Background Currently, women diagnosed with high-risk locally advanced cervical cancer are at high risk of recurrence after treatment with concurrent chemoradiation and represent a population with high unmet need.
Primary Objective The primary objective is to evaluate the progression-free survival of high-risk locally advanced cervical cancer patients who have achieved a partial or complete response after chemoradiation after receiving dostarlimab as maintenance therapy.
Study Hypothesis The study aims to demonstrate that the use of dostarlimab, as maintenance therapy, would significantly increase progression-free survival in these patients.
Trial Design ATOMICC trial is a phase II, randomized, open-label, multicenter study to assess the efficacy and safety of anti-PD1, dostarlimab, as maintenance therapy in patients with high-risk locally advanced cervical cancer who have achieved a partial or complete response after chemoradiation. The control arm entails a clinical and radiological follow-up, with no further treatment (current standard of care). ATOMICC trial is an investigator-driven trial sponsored by GEICO (Grupo Español de Investigación en Cáncer de Ovario) and supported by GlaxoSmithKline (GSK).
Major Inclusion/Exclusion Criteria Women aged over 18 years with a biopsy-confirmed squamous cell carcinoma, adenocarcinoma, or adenosquamous carcinoma of the cervix meeting the following staging criteria: International Federation of Gynecology and Obstetrics (FIGO) 2009 stages IB2, IIA2, IIB with pelvic lymph node involvement, FIGO stages IIIA, IIIB, IVA, and any FIGO 2009 stage with para-aortic lymph node involvement are eligible for the trial. All patients must have achieved a partial or complete response after definitive concurrent chemoradiation. Women diagnosed with FIGO stage IVB, having undergone a previous hysterectomy, or having a history of active autoimmune disease will not be considered eligible.
Primary Endpoint Progression-free survival defined as the time from the date of randomization to the date of first disease progression or death due to any cause, whichever occurs first.
Sample Size A total of 132 patients are expected to be recruited in the study, using a 1:2 (control:experimental arm) randomization allocation ratio.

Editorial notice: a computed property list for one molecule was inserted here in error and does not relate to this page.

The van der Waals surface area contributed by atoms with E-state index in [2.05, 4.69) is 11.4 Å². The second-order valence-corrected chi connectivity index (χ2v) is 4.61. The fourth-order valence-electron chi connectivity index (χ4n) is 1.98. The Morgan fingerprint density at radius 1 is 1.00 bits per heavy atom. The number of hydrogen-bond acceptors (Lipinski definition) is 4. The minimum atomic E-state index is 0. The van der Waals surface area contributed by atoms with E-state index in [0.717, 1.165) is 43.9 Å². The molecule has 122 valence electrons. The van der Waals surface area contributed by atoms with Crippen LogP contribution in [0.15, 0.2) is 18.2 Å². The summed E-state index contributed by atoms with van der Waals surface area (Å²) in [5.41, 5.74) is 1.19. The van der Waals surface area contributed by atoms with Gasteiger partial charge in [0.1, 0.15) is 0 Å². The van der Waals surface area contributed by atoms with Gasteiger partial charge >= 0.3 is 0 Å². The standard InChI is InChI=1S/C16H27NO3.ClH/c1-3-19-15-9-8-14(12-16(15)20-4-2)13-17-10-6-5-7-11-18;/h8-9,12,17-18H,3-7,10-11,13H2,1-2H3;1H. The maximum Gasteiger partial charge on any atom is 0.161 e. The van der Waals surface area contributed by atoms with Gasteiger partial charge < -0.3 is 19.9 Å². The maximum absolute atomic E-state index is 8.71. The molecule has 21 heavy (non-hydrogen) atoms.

Estimated Dates for Completing Accrual and Presenting Results The trial was launched in Q2-2019 and the trial is estimated to be closed for recruitment in Q3-2022. Results are expected to be released in Q3-2024.
Trial Registration The trial is registered at ClinicalTrials.gov (NCT03833479).
- Cervix Uteri
Data availability statement
No data are available.
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Cervical cancer is the fourth most common cancer in women worldwide. In 2020, its global incidence was 604 127 and the number of annual deaths 341 831.1 Approximately 84% of new cervical cancer cases are diagnosed in developing countries due to the lack of effective cervical cancer screening programs and human papillomavirus (HPV) vaccination. HPV can be detected in 99.7% of cervical cancer, particularly the HPV 16 and 18 subtypes. The most common cervical cancer histologic types are squamous cell (70%–80%) and adenocarcinoma, including adenosquamous (20%–25%).2
The treatment of newly diagnosed cervical cancer mainly relies on the International Federation of Gynecology and Obstetrics (FIGO) stage. Patients with early-stage disease (FIGO 2018, stage I-IIA (<4 cm)) could be treated with surgery and/or radiotherapy with high cure rates (80%–90% at 5 years). However, those diagnosed with locally advanced cervical cancer (FIGO 2018, stage IB3-IVA) are only candidates for concomitant chemoradiation with the worst prognosis. Concomitant chemoradiation was established as the standard of care in 1999 following the results from five clinical trials which showed an improvement in 5-year overall survival in the concomitant chemoradiation arm compared with radiation alone.3 According to a Cochrane meta-analysis published in 2010, the concomitant chemoradiation approach showed a global improvement of 6% in 5-year overall survival compared with radiation therapy alone (hazard ratio (HR) 0.81).4 It must be stressed that lymph node involvement was not accurately evaluated across most of the trials. This is a remarkable limitation of the meta-analysis since lymph node status is one of the most relevant prognostic factors alongside FIGO stage. Indeed, patients with nodal disease regardless of FIGO stage and patients with FIGO stage III and IV comprise the subgroup of locally advanced cervical cancer who are at greatest risk for recurrence and death from the disease (high-risk locally advanced cervical cancer) and represent the population with the highest unmet need.5